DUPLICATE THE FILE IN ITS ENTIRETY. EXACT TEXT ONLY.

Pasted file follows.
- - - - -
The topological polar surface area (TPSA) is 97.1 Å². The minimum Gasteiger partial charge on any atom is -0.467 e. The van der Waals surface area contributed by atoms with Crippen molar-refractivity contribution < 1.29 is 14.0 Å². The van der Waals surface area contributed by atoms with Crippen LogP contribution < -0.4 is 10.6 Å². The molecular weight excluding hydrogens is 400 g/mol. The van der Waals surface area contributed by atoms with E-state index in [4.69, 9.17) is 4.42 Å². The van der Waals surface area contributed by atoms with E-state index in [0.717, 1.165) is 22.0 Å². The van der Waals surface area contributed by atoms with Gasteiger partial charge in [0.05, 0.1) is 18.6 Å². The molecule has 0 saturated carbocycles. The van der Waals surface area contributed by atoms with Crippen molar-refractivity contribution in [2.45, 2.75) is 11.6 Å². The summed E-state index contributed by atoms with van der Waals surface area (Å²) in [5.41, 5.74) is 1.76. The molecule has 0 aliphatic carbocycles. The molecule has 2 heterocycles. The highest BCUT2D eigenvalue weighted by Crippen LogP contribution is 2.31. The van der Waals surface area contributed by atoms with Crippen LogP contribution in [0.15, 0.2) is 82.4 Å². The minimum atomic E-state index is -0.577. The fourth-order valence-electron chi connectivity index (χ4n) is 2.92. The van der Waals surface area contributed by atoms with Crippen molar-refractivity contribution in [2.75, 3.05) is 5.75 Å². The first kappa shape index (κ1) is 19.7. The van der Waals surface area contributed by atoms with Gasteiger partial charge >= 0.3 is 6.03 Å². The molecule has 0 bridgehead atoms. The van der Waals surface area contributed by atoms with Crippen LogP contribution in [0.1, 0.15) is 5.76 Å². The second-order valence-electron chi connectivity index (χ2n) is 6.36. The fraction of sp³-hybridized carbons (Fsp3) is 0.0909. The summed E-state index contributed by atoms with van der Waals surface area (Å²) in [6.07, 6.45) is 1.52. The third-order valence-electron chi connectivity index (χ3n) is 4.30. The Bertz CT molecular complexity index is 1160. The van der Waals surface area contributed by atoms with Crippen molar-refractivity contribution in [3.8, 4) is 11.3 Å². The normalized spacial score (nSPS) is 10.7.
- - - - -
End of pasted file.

The topological polar surface area (TPSA) is 97.1 Å². The minimum Gasteiger partial charge on any atom is -0.467 e. The van der Waals surface area contributed by atoms with Crippen molar-refractivity contribution < 1.29 is 14.0 Å². The van der Waals surface area contributed by atoms with Crippen LogP contribution < -0.4 is 10.6 Å². The molecular weight excluding hydrogens is 400 g/mol. The van der Waals surface area contributed by atoms with E-state index in [4.69, 9.17) is 4.42 Å². The van der Waals surface area contributed by atoms with E-state index in [0.717, 1.165) is 22.0 Å². The van der Waals surface area contributed by atoms with Gasteiger partial charge in [0.05, 0.1) is 18.6 Å². The molecule has 0 saturated carbocycles. The van der Waals surface area contributed by atoms with Crippen molar-refractivity contribution in [2.45, 2.75) is 11.6 Å². The summed E-state index contributed by atoms with van der Waals surface area (Å²) in [5.41, 5.74) is 1.76. The molecule has 0 aliphatic carbocycles. The molecule has 2 heterocycles. The highest BCUT2D eigenvalue weighted by Crippen LogP contribution is 2.31. The van der Waals surface area contributed by atoms with Crippen LogP contribution in [0.15, 0.2) is 82.4 Å². The minimum atomic E-state index is -0.577. The fourth-order valence-electron chi connectivity index (χ4n) is 2.92. The van der Waals surface area contributed by atoms with Crippen molar-refractivity contribution in [2.75, 3.05) is 5.75 Å². The first kappa shape index (κ1) is 19.7. The van der Waals surface area contributed by atoms with Gasteiger partial charge >= 0.3 is 6.03 Å². The molecule has 0 bridgehead atoms. The van der Waals surface area contributed by atoms with Crippen LogP contribution in [0.1, 0.15) is 5.76 Å². The second-order valence-electron chi connectivity index (χ2n) is 6.36. The fraction of sp³-hybridized carbons (Fsp3) is 0.0909. The summed E-state index contributed by atoms with van der Waals surface area (Å²) in [6.07, 6.45) is 1.52. The third-order valence-electron chi connectivity index (χ3n) is 4.30. The Bertz CT molecular complexity index is 1160. The van der Waals surface area contributed by atoms with Crippen molar-refractivity contribution in [3.8, 4) is 11.3 Å². The normalized spacial score (nSPS) is 10.7.